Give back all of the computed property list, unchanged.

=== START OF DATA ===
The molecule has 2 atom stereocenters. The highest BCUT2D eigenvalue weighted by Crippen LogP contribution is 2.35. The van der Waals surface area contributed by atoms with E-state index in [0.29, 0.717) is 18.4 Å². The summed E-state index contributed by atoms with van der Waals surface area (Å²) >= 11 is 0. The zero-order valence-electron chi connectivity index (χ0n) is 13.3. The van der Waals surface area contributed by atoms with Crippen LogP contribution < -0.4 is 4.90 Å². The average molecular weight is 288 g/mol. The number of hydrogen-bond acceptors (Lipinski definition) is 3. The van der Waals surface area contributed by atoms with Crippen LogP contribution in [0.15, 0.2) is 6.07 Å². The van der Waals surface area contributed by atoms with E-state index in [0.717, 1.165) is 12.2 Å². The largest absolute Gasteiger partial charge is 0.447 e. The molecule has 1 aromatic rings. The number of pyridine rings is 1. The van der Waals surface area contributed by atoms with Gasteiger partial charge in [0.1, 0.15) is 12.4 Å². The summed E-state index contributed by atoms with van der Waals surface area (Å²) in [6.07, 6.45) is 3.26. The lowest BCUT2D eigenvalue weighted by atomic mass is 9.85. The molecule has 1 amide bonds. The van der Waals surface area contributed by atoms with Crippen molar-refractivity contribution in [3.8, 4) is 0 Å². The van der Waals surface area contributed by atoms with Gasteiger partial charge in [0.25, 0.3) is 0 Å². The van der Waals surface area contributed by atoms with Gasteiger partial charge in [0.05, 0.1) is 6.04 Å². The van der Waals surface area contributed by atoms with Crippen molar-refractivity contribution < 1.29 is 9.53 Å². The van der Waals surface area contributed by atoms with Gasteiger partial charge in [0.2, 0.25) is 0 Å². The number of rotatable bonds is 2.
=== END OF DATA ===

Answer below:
The molecule has 2 atom stereocenters. The highest BCUT2D eigenvalue weighted by Crippen LogP contribution is 2.35. The van der Waals surface area contributed by atoms with E-state index in [0.29, 0.717) is 18.4 Å². The summed E-state index contributed by atoms with van der Waals surface area (Å²) >= 11 is 0. The zero-order valence-electron chi connectivity index (χ0n) is 13.3. The van der Waals surface area contributed by atoms with Crippen LogP contribution < -0.4 is 4.90 Å². The average molecular weight is 288 g/mol. The number of hydrogen-bond acceptors (Lipinski definition) is 3. The van der Waals surface area contributed by atoms with Crippen LogP contribution in [0.15, 0.2) is 6.07 Å². The van der Waals surface area contributed by atoms with E-state index in [0.717, 1.165) is 12.2 Å². The largest absolute Gasteiger partial charge is 0.447 e. The molecule has 1 aromatic rings. The number of pyridine rings is 1. The van der Waals surface area contributed by atoms with Gasteiger partial charge in [0.1, 0.15) is 12.4 Å². The summed E-state index contributed by atoms with van der Waals surface area (Å²) in [6.07, 6.45) is 3.26. The lowest BCUT2D eigenvalue weighted by atomic mass is 9.85. The molecule has 1 amide bonds. The van der Waals surface area contributed by atoms with Crippen molar-refractivity contribution in [3.8, 4) is 0 Å². The van der Waals surface area contributed by atoms with Gasteiger partial charge in [0.25, 0.3) is 0 Å². The van der Waals surface area contributed by atoms with Gasteiger partial charge in [0.05, 0.1) is 6.04 Å². The van der Waals surface area contributed by atoms with Crippen molar-refractivity contribution < 1.29 is 9.53 Å². The van der Waals surface area contributed by atoms with Gasteiger partial charge in [0.2, 0.25) is 0 Å². The number of rotatable bonds is 2.